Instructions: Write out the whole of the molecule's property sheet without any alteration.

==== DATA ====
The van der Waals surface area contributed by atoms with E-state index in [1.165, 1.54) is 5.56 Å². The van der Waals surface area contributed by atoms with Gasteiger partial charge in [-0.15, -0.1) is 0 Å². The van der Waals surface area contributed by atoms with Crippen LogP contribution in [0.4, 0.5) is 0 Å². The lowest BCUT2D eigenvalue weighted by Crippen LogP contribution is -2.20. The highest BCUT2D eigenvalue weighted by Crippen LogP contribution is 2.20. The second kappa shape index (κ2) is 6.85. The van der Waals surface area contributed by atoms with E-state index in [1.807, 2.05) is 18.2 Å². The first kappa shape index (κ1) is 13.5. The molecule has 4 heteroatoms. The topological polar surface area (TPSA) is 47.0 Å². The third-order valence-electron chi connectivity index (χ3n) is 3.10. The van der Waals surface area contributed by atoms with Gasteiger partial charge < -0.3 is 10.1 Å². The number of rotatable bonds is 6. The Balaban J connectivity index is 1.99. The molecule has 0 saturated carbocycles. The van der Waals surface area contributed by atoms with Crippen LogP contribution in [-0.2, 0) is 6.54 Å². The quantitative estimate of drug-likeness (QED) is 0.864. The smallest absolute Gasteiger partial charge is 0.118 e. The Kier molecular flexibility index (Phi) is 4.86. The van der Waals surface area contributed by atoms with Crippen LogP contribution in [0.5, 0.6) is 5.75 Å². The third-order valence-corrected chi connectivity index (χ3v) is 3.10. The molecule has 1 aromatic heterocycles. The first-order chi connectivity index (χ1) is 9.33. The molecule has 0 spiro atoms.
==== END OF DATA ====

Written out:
The van der Waals surface area contributed by atoms with E-state index in [1.165, 1.54) is 5.56 Å². The van der Waals surface area contributed by atoms with Gasteiger partial charge in [-0.15, -0.1) is 0 Å². The van der Waals surface area contributed by atoms with Crippen LogP contribution in [0.4, 0.5) is 0 Å². The lowest BCUT2D eigenvalue weighted by Crippen LogP contribution is -2.20. The highest BCUT2D eigenvalue weighted by Crippen LogP contribution is 2.20. The second kappa shape index (κ2) is 6.85. The van der Waals surface area contributed by atoms with E-state index in [1.807, 2.05) is 18.2 Å². The first kappa shape index (κ1) is 13.5. The molecule has 4 heteroatoms. The topological polar surface area (TPSA) is 47.0 Å². The third-order valence-electron chi connectivity index (χ3n) is 3.10. The van der Waals surface area contributed by atoms with Gasteiger partial charge < -0.3 is 10.1 Å². The number of rotatable bonds is 6. The Balaban J connectivity index is 1.99. The molecule has 0 saturated carbocycles. The van der Waals surface area contributed by atoms with Crippen LogP contribution in [-0.2, 0) is 6.54 Å². The quantitative estimate of drug-likeness (QED) is 0.864. The smallest absolute Gasteiger partial charge is 0.118 e. The Kier molecular flexibility index (Phi) is 4.86. The van der Waals surface area contributed by atoms with Crippen LogP contribution in [0.5, 0.6) is 5.75 Å². The third-order valence-corrected chi connectivity index (χ3v) is 3.10. The molecule has 1 aromatic heterocycles. The first-order chi connectivity index (χ1) is 9.33. The molecule has 0 spiro atoms.